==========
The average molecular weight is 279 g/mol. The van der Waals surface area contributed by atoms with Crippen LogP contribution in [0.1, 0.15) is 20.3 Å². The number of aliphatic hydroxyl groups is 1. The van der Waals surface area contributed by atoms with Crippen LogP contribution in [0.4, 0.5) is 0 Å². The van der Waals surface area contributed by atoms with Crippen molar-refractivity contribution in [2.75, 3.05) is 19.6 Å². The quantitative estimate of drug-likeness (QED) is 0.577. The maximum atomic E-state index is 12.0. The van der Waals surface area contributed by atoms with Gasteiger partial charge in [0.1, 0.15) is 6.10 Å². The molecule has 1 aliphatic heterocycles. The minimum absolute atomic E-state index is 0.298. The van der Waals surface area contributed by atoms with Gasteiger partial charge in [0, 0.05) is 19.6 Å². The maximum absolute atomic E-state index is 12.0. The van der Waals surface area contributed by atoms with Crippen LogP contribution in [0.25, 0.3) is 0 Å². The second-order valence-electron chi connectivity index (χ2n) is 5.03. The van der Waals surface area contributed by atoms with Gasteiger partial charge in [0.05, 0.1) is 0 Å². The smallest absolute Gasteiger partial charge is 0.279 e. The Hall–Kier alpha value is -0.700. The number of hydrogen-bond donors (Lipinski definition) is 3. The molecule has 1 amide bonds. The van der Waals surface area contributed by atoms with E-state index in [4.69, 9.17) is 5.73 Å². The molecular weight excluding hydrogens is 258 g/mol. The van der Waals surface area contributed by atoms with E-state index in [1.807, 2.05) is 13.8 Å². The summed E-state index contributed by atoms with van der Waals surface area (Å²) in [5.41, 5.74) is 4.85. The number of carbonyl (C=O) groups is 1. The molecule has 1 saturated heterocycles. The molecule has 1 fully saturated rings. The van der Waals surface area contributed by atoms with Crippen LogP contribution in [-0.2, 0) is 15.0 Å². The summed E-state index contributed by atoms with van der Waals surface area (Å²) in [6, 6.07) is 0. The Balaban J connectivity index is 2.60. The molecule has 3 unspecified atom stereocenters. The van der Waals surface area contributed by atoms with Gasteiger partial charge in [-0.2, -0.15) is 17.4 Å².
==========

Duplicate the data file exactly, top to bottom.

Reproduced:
The average molecular weight is 279 g/mol. The van der Waals surface area contributed by atoms with Crippen LogP contribution in [0.1, 0.15) is 20.3 Å². The number of aliphatic hydroxyl groups is 1. The van der Waals surface area contributed by atoms with Crippen LogP contribution in [0.4, 0.5) is 0 Å². The van der Waals surface area contributed by atoms with Crippen molar-refractivity contribution in [2.75, 3.05) is 19.6 Å². The quantitative estimate of drug-likeness (QED) is 0.577. The maximum atomic E-state index is 12.0. The van der Waals surface area contributed by atoms with Gasteiger partial charge in [0.1, 0.15) is 6.10 Å². The molecule has 1 aliphatic heterocycles. The minimum absolute atomic E-state index is 0.298. The van der Waals surface area contributed by atoms with Gasteiger partial charge in [0, 0.05) is 19.6 Å². The maximum absolute atomic E-state index is 12.0. The van der Waals surface area contributed by atoms with Crippen LogP contribution in [0.25, 0.3) is 0 Å². The second-order valence-electron chi connectivity index (χ2n) is 5.03. The van der Waals surface area contributed by atoms with Gasteiger partial charge in [0.05, 0.1) is 0 Å². The smallest absolute Gasteiger partial charge is 0.279 e. The Hall–Kier alpha value is -0.700. The number of hydrogen-bond donors (Lipinski definition) is 3. The molecule has 1 amide bonds. The van der Waals surface area contributed by atoms with E-state index in [4.69, 9.17) is 5.73 Å². The molecular weight excluding hydrogens is 258 g/mol. The van der Waals surface area contributed by atoms with E-state index in [1.807, 2.05) is 13.8 Å². The summed E-state index contributed by atoms with van der Waals surface area (Å²) in [5.41, 5.74) is 4.85. The number of carbonyl (C=O) groups is 1. The molecule has 1 saturated heterocycles. The molecule has 1 fully saturated rings. The van der Waals surface area contributed by atoms with Crippen LogP contribution in [-0.2, 0) is 15.0 Å². The summed E-state index contributed by atoms with van der Waals surface area (Å²) in [6, 6.07) is 0. The Balaban J connectivity index is 2.60. The molecule has 3 unspecified atom stereocenters. The van der Waals surface area contributed by atoms with Gasteiger partial charge in [-0.2, -0.15) is 17.4 Å².